Hackatron

Cube loves Geckoboard

This is a guest post by Matteo Depalo from the Responsa team.

Introduction

This is a summary of my experiences and a mini-guide regarding the deploying and usage of a Cube server and Geckoboard to track statistics at Responsa.

I'll explain how I deployed Cube to a VPS in the cloud and how I've integrated it in Responsa. I'll also talk about Geckoboard and how we used it to draw graphs based on metrics extracted from Cube, but first here's a brief description of Cube and Geckoboard.

Cube

Cube is a system for collecting timestamped events and deriving metrics. By collecting events rather than metrics, Cube lets you compute aggregate statistics post hoc. It also enables richer analysis, such as quantiles and histograms of arbitrary event sets.

Geckoboard

Geckoboard is a service for drawing graphs and statistics and organizing them in widgets that populate dashboards.

Deploying

To deploy the Cube server I've chosen Linode, a service that gives you an empty Ubuntu Server virtual machine in the cloud. After the creation of the machine you can just ssh inside and start installing your server.

To make the deploying process automatic I've chosen chef, and in particular chef-solo.

Since chef uses ruby we need to install it first in our machine so just run these commands to get some basic stuff:

# git and curl
apt-get -y update
apt-get -y install curl git-core python-software-properties

# ruby
curl -L https://raw.github.com/fesplugas/rbenv-installer/master/bin/rbenv-installer | bash
vim ~/.bashrc # add rbenv to the top
. ~/.bashrc
rbenv bootstrap-ubuntu-10-04
rbenv install 1.9.3-p125
rbenv global 1.9.3-p125
gem install bundler --no-ri --no-rdoc
rbenv rehash

Then you can install Cube with:

git clone git://github.com/matteodepalo/cube.git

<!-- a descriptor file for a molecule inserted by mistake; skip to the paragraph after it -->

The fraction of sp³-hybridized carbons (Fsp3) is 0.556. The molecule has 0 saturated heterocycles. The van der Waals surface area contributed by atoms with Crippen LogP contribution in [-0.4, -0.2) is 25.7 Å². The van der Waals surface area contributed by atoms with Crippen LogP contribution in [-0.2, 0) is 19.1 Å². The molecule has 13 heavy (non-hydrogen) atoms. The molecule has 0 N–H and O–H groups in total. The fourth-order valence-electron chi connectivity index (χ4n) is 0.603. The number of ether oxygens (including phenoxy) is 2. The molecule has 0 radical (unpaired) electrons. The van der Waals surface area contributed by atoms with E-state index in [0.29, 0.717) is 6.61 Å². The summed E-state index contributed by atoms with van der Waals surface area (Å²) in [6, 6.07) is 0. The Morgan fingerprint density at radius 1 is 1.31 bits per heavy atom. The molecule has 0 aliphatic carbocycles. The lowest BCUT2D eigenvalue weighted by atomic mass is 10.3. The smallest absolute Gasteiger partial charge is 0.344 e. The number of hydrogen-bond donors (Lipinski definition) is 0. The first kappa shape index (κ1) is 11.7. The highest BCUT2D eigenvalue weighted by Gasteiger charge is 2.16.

cd cube

Now all you need to do is to download the cookbooks and run chef:

gem install librarian
librarian-chef install
chef-solo -c solo.rb

And your Cube server should be up and running ready to track events!

Tracking events

We use Ruby on Rails as our stack so I've chosen the cube-ruby gem to communicate with the server. With this gem you can talk with the Cube collector in order to track events.

For example if we want to track a request we can write:

$cube = Cube::Client.new 'your-host.com'
$cube.send "request", :value => 'somevalue'

Analysis

To compute metrics I've created a ruby gem called cube-evaluator, which talks with the Cube evaluator.

Let's say we want the daily requests on our website in this month we can write:

$cube_evaluator = Cube::Evaluator.new 'your-host.com'
daily_requests = $cube_evaluator.metric(
                   :expression => 'sum(request)',
                   :start => 1.month.ago,
                   :stop => Time.now,
                   :step => '1day'
                 )

daily_requests will be an Hash containing the array of times and the array of corresponding values

Drawing

Geckoboard needs an endpoint in your server to poll in order to draw the data. To ease the creation of these endpoints I've improved and used the chameleon gem. Just add it to your gemfile

gem 'chameleon', :git => 'git://github.com/matteodepalo/chameleon.git'

then run bundle to install it

bundle install

Let's draw the daily_requests now. Create a line widget graph

rails g chameleon:widget requests line

and use your daily_requests hash to populate it

Chameleon::Widget.new :requests do
  key "3618c90ec02d5a57061ad7b78afcbb050e50b608"
  type "line"
  data do
    {
      :items => daily_requests[:values],
      :x_axis => daily_requests[:times],
      :y_axis => [daily_requests[:times].min, daily_requests[:times].max]
    }
  end
end

Congrats! You are now tracking statistics in the coolest way possible ;)